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A Description of Tendons, Ligaments and Muscles

author image Lori Newell
I hold a Master's degree in exercise physiology/health promotion. I am a certified fitness specialist through the American College of Spots Medicine and an IYT certified yoga teacher. I have over 25 years experience teaching classes to both general public and those with chronic illness. The above allows me to write directly to the reader based on personal experiences.
A Description of Tendons, Ligaments and Muscles
Anatomical models in a science laboratory. Photo Credit Curt Ziegler/iStock/Getty Images

In order for movement to occur, the muscles, bones, tendons and ligaments must all work together in response to signals from the brain. If there is any disease or condition that interrupts the nerves' signals or if there is any injury to any of these structures, movement can be hindered. To help keep the body healthy and active it is important to understand what tendons, ligaments and muscles are, the role they play in movement and how to prevent injury.


Tendons are tough bands of connective tissue found in the joints. They connect muscles to bones. Each muscle has tendons attached at each end. Tendons are designed to only stretch a small amount. Their job is to transmit force between the bones and the muscles. For example, when the biceps muscle on the front top of the arm contracts, the tendon attached to the biceps muscle and elbow bone helps the muscle to pull on the elbow bones so the joint can bend.

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Ligaments are made of the same material as tendons. Ligaments connect the bones to each other, and are designed to help stabilize the joints and provide a structure for the bones. Since they have limited stretching ability, they limit how far a joint moves to help protect against injury. As the elbow joint bends, the ligaments stabilize the elbow bones so the arm can move with control.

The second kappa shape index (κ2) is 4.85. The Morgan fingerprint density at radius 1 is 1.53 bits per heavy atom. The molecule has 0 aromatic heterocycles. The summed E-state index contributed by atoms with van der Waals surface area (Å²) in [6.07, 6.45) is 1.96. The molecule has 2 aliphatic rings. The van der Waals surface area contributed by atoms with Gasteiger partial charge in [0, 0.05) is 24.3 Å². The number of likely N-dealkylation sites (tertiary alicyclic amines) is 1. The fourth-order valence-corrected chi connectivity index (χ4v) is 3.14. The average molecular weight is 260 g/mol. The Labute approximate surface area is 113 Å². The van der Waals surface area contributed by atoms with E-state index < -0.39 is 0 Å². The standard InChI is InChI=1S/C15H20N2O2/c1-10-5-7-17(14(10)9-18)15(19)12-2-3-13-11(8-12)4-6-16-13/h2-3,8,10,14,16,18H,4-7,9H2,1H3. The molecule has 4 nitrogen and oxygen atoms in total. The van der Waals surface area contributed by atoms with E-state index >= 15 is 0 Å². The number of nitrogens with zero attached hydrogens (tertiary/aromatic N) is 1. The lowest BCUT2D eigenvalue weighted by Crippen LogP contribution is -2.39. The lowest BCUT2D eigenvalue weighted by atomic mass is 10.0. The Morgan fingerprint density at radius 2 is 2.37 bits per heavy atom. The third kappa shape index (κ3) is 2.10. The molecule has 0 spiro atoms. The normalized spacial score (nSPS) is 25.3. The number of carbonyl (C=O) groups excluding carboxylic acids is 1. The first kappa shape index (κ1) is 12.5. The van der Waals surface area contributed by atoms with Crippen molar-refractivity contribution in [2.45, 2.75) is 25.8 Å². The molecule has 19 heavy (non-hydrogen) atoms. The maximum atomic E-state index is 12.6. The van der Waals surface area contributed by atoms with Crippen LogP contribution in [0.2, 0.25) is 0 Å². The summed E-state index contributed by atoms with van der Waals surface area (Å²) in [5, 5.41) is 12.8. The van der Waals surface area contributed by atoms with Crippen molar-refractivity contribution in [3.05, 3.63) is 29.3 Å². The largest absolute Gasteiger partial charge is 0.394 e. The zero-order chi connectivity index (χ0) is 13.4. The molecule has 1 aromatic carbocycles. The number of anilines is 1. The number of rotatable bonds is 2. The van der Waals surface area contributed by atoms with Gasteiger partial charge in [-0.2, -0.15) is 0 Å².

There are three main types of muscles: skeletal muscles, which can be voluntarily controlled, involuntary smooth muscles, such as those that control breathing, digestion and other functions, and involuntary cardiac muscles, which control the function of the heart. Skeletal muscles travel across the length of joints and stretch between the bones. All muscles in the body contract or shorten when they receive nerve signals initiated by the brain.


All voluntary movement starts with an electrical impulse in the brain. The brain sends signals via the nervous system that make the appropriate muscles respond. Some muscles contract and shorten, other muscles relax and still others stabilize the movement. As a muscle contracts, the force travels through the muscle and out through the tendon, which tightens and pulls on the bones that need to move.


Muscles, tendons and ligaments can all suffer injuries as the result of a direct blow or or from overuse. Ligaments can be overstretched; this is called a strain. A strain can involve just partial tears to the ligament or a compete tear. Muscle and tendon injuries are called sprains and occur when they are overworked or stretched too far. A strain can be either a partial or full tear. These injuries are common in high-intensity sports and require treatment to avoid chronic problems. Tendons, ligaments and muscles can all be stretched and strengthened to help avoid injuries.

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